According to the process of this invention, a first pressure vessel is charged with the hot candy melt. The melt is maintained at a temperature above 200░ and preferably between 315░ and 325░ F. Into the vessel is admitted a gas at superatmospheric pressure, between 50 p.s.i. and 1,000 p.s.i., and preferably between 550 p.s.i. to 650 p.s.i. Agitation of the melt, plus the pressure of the gas, preferably carbon dioxide, causes the gas to be incorporated within a candy melt. A second pressure vessel which has polished inner surfaces is connected to the first pressure vessel by means of a line or manifold of lines, said line or lines having means to isolate the vessels from each other. Typically, a ball valve is placed in a line connecting the two vessels. While the candy melt is being gasified in the first pressure vessel, the valve is in the closed position. A gas, preferably the same as in the first vessel, is admitted to the second vessel so that there is no pressure differential between the two vessels. Thus, at the end of the mix cycle, when the valve and the line connecting the two vessels is opened, no transfer takes place.
The gas inlet on both vessels is located in their topmost portion. The connecting line goes from the bottom of the first tank to the bottom of the second tank. Regulator valves are used on the gas lines to maintain particular pressures. The second vessel has a venting means on its topmost portion. To accomplish the transfer between the vessels, the regulator on the first vessel is set to a value slightly higher than the second vessel, i.e., 650 p.s.i. vs. 600 p.s.i., and the vent on the second vessel opened. The exact pressure differential selected may, of course, vary and is typically within the range of say 5 p.s.i. to 150 p.s.i. The pressure differential and the venting causes the candy melt to transfer from the first vessel to the second vessel.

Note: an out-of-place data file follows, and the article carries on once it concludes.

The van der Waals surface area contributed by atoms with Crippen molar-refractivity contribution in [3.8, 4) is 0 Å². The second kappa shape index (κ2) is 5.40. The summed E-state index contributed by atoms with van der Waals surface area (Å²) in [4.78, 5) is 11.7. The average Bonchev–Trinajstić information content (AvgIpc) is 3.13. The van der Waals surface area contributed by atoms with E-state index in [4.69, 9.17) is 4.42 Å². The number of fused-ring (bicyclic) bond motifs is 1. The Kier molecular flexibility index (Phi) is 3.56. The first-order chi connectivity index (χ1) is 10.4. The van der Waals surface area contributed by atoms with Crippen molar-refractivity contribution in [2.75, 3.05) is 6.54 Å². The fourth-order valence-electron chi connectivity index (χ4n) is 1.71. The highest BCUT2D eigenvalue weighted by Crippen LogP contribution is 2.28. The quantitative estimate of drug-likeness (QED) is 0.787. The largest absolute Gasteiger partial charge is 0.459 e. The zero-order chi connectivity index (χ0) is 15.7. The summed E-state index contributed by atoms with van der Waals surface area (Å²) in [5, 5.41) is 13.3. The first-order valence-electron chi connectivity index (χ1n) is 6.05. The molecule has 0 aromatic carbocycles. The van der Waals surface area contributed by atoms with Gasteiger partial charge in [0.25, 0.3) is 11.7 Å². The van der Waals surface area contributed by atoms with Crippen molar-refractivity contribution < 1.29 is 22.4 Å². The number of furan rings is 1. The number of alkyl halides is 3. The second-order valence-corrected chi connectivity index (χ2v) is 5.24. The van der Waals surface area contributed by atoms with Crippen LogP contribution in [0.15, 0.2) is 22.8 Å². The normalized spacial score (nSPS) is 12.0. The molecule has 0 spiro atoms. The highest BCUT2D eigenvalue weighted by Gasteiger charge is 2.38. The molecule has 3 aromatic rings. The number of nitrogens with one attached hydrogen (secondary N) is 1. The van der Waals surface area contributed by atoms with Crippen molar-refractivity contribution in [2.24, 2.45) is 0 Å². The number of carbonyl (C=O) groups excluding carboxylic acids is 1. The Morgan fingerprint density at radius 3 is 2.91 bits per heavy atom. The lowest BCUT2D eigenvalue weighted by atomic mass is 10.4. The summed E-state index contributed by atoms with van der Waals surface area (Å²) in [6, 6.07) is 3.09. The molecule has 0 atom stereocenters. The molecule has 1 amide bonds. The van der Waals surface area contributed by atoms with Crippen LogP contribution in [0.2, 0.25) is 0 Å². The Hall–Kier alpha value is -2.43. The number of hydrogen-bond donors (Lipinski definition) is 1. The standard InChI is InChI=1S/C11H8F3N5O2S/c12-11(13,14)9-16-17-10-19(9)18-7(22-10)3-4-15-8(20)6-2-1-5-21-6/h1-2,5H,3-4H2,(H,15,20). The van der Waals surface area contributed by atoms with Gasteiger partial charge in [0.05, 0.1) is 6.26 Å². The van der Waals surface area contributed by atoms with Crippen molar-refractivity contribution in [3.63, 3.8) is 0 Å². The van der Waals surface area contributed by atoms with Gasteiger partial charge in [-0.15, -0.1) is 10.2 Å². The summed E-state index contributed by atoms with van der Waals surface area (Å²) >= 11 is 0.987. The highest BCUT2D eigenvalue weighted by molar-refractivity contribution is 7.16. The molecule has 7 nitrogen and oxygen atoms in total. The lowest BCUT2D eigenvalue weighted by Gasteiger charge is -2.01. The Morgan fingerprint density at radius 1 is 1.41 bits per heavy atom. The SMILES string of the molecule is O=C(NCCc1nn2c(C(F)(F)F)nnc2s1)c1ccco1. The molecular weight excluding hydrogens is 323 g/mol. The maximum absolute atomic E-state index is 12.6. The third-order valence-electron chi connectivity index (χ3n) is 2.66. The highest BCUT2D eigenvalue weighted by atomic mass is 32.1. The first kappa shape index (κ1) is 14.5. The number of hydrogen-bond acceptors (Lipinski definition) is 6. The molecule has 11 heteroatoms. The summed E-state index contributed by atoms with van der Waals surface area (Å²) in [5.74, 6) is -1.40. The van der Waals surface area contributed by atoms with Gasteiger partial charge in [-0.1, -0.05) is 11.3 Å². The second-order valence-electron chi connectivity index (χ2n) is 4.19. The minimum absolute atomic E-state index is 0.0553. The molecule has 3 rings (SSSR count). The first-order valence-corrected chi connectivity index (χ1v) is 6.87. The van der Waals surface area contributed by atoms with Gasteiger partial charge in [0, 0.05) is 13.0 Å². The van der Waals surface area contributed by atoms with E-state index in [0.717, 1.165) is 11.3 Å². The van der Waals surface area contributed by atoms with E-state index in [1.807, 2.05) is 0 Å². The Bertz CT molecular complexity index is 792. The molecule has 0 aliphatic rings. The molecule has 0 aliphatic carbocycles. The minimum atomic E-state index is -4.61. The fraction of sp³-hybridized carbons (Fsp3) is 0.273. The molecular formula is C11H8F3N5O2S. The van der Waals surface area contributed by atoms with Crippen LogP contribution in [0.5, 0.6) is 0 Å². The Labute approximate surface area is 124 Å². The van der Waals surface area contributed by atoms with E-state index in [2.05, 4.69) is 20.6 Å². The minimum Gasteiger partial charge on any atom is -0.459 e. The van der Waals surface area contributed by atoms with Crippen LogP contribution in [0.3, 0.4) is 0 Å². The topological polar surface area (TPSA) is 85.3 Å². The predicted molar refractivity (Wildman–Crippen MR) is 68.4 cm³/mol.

In the preferred embodiment of this invention, the configuration of the second pressure is a cylindrical tube or pipe with a diameter of 41/2 inches and a length of 144 inches. It is constructed to withstand pressures of at least 1000 p.s.i. at temperatures up to about 400░ F. The exterior is jacketed to provide for the circulation of an appropriate cooling medium such as water, propylene glycol or liquid ammonia. The top and bottom of the tube are provided with flanges to provide access and to permit the removal of the product. The interior walls are nickel plated and polished to a smooth surface.
It is important that the pressures between the two tubes be equalized prior to opening the valve and the line connecting them. This prevents flashing of the melt or boiling of the mixture. At all times the candy solution must be maintained at superatmospheric pressure prior to cooling and the subsequent transformation of the melt to a crystal structure. It is preferable to maintain the pressure in the cooling tube at a constant value prior to removing the cooled product from the tube. It is most preferable to maintain the pressure in the cooling tube at least as high as the original gasifying pressure. If this is not done, the product will lose the entrapped gas. The transfer line allows the candy melt to exit the bottom of the first vessel and enter the bottom of the second vessel. The venting means is typically a needle valve or other means which permits precise control over the exiting gas. The amount of gas vented in equivalent to the volume of the candy melt which is transferred. Thus, at the end of the transfer cycle, the valve in the connecting line between the vessels is closed. The first vessel can now be depressurized and used to begin gasifying another charge of candy melt. One mixing pressure can thus be used to supply gasified product to a number of cooling tubes.